Dr.   Stanley's  academic  career
was a distinguished one.  In 1913      0 £1
he graduated from the University
lignboard
of Toronto, majoring In Classics
and winning two gold medals for
scholastic excellence. Pursuing
his studies in England, he received
both a Bachelor's and Master's degree ln Arte at New College, Oxford. Honorary Doctorates of Law
from Toronto end Maine unlversi-
ties foUowed respectively in U»
and 1685. In the Utter year, the
University ot Colorado awarded
him an honorary Doctorate la
Literature.
Prior to his appointment to the
Dalhousie presidency, Dr. Stanley
served successively as Professor ol
Greek and Assistant to the Principal of McOlll University ia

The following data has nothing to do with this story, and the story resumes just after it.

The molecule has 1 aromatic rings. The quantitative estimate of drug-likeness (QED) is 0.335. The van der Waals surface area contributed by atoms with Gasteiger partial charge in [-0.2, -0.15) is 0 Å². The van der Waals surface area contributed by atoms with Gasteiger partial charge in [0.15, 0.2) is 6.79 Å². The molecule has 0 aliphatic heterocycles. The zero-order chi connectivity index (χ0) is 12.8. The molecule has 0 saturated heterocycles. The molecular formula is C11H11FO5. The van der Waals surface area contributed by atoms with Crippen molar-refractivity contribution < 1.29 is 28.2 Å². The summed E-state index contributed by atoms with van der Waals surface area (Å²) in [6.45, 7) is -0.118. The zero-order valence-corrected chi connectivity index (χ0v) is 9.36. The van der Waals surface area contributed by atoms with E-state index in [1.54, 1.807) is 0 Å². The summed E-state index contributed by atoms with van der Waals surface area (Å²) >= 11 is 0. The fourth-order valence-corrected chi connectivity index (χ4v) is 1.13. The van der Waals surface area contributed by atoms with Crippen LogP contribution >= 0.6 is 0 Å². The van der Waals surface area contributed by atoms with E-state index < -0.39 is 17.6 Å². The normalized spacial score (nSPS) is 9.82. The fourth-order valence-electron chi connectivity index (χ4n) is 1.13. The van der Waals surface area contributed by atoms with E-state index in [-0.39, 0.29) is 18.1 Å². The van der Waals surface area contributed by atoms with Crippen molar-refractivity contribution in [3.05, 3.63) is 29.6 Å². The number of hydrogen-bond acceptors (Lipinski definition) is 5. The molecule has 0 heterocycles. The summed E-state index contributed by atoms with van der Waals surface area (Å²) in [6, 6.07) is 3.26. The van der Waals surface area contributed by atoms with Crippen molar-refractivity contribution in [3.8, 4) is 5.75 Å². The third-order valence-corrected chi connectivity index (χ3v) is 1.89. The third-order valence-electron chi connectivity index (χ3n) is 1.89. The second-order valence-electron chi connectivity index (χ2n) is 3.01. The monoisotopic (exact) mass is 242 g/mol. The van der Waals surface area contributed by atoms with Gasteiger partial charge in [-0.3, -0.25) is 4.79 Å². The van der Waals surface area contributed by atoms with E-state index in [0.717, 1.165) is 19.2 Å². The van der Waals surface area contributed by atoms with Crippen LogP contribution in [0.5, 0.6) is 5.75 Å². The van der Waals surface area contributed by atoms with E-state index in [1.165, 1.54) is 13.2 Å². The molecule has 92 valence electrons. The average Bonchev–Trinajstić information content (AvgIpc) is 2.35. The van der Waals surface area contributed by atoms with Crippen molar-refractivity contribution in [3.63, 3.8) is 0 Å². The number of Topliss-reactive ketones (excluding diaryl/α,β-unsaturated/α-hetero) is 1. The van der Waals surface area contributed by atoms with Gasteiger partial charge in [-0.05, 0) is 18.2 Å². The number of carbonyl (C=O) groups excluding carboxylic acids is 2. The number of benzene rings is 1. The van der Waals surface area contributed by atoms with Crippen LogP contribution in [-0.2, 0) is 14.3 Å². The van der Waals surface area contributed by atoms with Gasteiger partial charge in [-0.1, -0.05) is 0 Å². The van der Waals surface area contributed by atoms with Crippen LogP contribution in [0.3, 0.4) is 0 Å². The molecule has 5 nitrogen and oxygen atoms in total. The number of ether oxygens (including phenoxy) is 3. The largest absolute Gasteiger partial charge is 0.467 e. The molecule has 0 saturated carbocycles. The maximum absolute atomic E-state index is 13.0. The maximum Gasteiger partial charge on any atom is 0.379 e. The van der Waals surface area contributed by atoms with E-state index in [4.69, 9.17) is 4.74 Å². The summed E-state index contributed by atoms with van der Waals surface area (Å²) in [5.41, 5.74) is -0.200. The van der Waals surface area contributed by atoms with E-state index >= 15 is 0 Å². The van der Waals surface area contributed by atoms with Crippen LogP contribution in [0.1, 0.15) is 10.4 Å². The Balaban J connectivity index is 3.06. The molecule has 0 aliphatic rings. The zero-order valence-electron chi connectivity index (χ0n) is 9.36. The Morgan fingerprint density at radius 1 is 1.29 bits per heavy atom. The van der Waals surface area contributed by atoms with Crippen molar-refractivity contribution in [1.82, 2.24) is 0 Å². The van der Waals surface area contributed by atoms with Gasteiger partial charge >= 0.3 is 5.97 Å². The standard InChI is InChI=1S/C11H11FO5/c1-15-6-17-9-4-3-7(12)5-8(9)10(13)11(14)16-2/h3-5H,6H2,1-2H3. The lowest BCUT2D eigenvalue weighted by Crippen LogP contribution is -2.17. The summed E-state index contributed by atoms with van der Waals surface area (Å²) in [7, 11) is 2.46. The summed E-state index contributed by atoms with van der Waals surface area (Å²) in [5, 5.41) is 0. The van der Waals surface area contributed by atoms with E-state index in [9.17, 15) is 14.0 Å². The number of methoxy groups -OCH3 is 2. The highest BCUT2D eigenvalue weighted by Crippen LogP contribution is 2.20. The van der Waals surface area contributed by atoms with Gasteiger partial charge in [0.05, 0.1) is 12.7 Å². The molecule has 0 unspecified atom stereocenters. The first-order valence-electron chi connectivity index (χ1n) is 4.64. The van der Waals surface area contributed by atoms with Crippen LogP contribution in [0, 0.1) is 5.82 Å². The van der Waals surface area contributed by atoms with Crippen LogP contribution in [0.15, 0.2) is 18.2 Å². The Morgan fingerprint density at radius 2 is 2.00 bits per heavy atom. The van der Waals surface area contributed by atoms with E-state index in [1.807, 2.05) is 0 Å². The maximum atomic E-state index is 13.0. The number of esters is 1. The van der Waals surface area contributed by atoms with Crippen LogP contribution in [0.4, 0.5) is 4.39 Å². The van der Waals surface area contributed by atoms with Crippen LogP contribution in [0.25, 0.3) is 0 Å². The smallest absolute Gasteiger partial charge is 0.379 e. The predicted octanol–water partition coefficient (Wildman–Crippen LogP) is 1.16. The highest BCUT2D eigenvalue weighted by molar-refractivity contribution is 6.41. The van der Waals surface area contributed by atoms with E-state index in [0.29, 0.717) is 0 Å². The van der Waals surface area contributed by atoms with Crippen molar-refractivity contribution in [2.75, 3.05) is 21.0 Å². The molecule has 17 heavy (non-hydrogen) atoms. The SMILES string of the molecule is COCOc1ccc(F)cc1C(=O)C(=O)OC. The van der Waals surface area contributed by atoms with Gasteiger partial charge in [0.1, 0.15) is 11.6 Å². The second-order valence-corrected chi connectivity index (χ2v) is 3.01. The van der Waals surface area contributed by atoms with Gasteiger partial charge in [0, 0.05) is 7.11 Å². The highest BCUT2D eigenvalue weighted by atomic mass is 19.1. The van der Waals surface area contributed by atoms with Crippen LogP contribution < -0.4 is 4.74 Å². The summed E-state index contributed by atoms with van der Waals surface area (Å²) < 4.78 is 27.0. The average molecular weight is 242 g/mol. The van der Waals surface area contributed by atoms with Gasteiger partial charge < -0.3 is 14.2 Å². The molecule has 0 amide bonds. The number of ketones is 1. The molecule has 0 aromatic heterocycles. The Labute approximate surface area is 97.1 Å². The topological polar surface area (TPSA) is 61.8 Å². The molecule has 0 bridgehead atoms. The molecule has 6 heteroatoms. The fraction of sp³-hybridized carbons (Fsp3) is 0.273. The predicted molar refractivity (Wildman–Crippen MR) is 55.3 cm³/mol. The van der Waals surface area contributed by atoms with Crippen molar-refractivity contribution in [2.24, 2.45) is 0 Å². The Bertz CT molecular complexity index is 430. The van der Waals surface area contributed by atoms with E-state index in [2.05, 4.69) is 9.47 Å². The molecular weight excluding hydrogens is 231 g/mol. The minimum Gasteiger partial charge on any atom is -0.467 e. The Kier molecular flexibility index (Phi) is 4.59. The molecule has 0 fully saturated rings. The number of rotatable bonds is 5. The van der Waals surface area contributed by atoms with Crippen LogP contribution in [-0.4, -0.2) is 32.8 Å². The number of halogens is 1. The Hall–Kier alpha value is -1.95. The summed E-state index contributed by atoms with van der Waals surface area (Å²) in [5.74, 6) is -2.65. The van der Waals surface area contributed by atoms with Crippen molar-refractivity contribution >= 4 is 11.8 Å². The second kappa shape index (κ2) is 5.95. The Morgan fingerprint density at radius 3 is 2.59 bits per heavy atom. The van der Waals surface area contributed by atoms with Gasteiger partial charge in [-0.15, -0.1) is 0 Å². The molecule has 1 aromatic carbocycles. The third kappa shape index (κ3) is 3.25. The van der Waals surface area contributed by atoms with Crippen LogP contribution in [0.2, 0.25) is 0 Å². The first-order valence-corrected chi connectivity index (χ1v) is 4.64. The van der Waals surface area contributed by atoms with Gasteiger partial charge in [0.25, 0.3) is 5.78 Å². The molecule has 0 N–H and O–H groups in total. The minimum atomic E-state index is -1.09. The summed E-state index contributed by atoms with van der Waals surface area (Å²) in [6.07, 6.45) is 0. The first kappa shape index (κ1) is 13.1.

Montreal
Author of two books, The Roots
of the Tree," and "Matthew Ar-
nold," he was also active, end still
Is, in the field of Journalism, contributing to numerous publications, both In Canada and the United Kingdom. From 1914-16 he
was on the editorial staff of the
Manchester Guardian.
EXPONENTS OF ARTS
During his tenure of office at
Dalhousie'he achieved national
prominence ae an ardent exponent of theLlberel Arte and a vigorous supporter of the Humanities.
A sincere Idealist, his address to
tiie Student Body at Dalhousie
laat Fall was noteworthy In Its
significance. He urged students to
rebel against the "ignorance and
apathy" prevalent ln higher educational circles today.
"The story of how to live the
good life and how to spread the
good life among one's fellows, lice
dose to the focal purpose of education," Dr. Stanley declared. "No